在《财富》杂志周播节目《Balancing the Ledger》最新一期中，莱什纳解释说，发现问题以后的第一反应是开了一家名叫Compound的公司，让加密货币的持有者能通过持仓获得一定比率的回报。
Compoud的投资者包括硅谷知名风投公司安德森-霍洛维茨和美国最大加密货币交易平台Coinbase旗下的风投机构Coinbase Ventures等。目前该公司仅提供四种相对小众的代币交易，但计划很快添加其他的加密货币，包括所谓的稳定币（stable coin）。稳定币是指挂钩美元的加密货币，与美元的兑换比率为1:1。
因此，无怪乎越来越多加密货币领域的公司推出了稳定币，比如持比特币获得亿万身家的文克莱沃斯兄弟旗下交易所Gemini推出了Gemini Coin，还有“美版支付宝”Circle和Coinbase共同支持的USD Coin。莱什纳预计，市面上的稳定币可能很快会超过50种互相竞争，令人不由想起美元历史上的一幕：19世纪曾有几十家银行推出各自版本的美元。
《财富》杂志《Balancing the Ledger》节目的主持人问莱什纳，鉴于现有的外汇市场提供了巨大的货币市场，且提供了海量流动性，货币数字化是否真有必要。他回答说，数字版本的法定货币具有一些优势，其中之一便是能与依托区块链的智能合约相互作用。
Robert Leshner is an interest rates guy. He’s spent years predicting what rate the Federal Reserve will set and, more generally, what the future value of money should be.
An economist by training, Leshner sees a problem with the cryptocurrency markets—namely, it doesn’t pay any interest. Unlike fiat currencies, no one will pay you to store your Bitcoin, Ethereum or other digital tokens.
As Leshner explained on the latest episode of Balancing the Ledger, his response was to start a company called Compound, which lets cryptocurrency owners park their digital tokens in exchange for a rate of return.
Compound, whose backers include Andreessen Horowitz and Coinbase Ventures, is currently listing only four lesser known tokens but plans to add others soon, including a so-called stable coin. Stable coins are cryptocurrencies pegged to the U.S. dollar on a 1-to-1 basis.
In Leshner’s view, stable coins are a hot item right now because they are easy to create and crypto investors are eager to buy them. But he shrewdly points out that stable coins are also a great deal for those who issue them—the buyers are basically lending them money at zero interest, and often paying transaction fees to boot.
No wonder, then, that more and more crypto companies are offering stable coins, including the Winkelvoss brothers’ Gemini Coin, and USD Coin, which is supported by Circle and Coinbase. Leshner predicts there may soon be more than 50 stable coins competing in the market—a situation reminiscent of U.S. money in the 19th century when dozens of banks offered their own version of the dollar.
Could the Federal Reserve soon put a stop to this by issuing a digital version of the dollar— what many dub a Fed Coin? Leshner thinks this day is far off and, for now, we’re likely to see crypto companies offering token versions of more fiat currencies, which will in turn attract traders and arbitragers to the likes of Compound in search of interest.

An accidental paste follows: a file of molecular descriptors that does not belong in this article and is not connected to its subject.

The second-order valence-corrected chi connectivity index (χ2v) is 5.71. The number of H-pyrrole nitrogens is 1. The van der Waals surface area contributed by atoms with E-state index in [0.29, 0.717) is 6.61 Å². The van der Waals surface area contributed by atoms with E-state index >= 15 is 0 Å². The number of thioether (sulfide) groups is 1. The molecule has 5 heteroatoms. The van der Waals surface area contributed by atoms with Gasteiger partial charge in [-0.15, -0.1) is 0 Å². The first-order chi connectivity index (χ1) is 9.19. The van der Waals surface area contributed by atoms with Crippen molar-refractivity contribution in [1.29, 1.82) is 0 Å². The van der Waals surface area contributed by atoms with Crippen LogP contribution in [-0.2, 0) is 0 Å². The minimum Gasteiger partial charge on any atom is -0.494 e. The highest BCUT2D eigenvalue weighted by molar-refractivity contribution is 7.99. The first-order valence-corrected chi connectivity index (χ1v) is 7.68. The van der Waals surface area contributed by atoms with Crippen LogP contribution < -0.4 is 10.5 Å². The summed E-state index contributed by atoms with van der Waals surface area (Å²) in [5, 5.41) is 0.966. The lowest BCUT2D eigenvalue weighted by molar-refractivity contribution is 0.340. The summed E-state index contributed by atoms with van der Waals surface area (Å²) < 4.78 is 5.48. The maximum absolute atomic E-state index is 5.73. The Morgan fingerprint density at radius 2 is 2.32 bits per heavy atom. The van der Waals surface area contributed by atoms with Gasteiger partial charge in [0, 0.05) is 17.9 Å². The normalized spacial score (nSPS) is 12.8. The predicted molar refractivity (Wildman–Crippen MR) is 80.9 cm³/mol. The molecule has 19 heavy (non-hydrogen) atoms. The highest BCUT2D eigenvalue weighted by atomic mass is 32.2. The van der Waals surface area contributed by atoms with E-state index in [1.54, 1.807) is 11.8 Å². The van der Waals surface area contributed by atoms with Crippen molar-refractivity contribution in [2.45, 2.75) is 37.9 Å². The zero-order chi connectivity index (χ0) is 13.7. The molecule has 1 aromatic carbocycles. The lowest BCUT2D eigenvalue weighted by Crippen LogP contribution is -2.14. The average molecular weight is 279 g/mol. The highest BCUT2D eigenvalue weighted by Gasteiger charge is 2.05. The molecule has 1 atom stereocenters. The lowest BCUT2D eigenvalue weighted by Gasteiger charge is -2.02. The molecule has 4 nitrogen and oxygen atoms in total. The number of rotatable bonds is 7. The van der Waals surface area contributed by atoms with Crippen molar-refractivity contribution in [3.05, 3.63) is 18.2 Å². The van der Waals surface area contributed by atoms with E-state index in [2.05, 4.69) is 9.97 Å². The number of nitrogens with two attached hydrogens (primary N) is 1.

We asked Leshner if all of this really necessary, given that there is already an enormous and liquid market for currencies in existing foreign exchange market. He argues there are upsides to digital versions of fiat currencies, including their ability to interact with blockchain-based smart contracts.
“The advantage of tokenization is it brings transparency and programability to currency.” he said. “When dollars are open to blockchain there’s so much more innovation that can occur. ”
While he is optimistic about tokenized currencies, Leshner is skeptical of many cryptocurrencies, which he likens to vapor-ware. He also thinks that a series of interest rate hikes by the Federal Reserve will begin to weigh on the crypto markets.
“We’ve always known crypto in an environment of essentially zero or low interest rates. And that’s an environment of easy and loose money where capital has been prolific and looking for returns wherever it was found.” he said. “We’re finally starting to enter an environment of rising interest rates which crypto has never seen before and it’s going to be potentially challenging to the price of a lot of crypto assets just like it will be for a lot assets in general, including equities.”
In other words, Bitcoin and other blockchain-based currencies—which were invented in large part as a form of money outside of the existing financial system—may find themselves exposed to the decisions of the Federal Reserve in much the same way as other assets.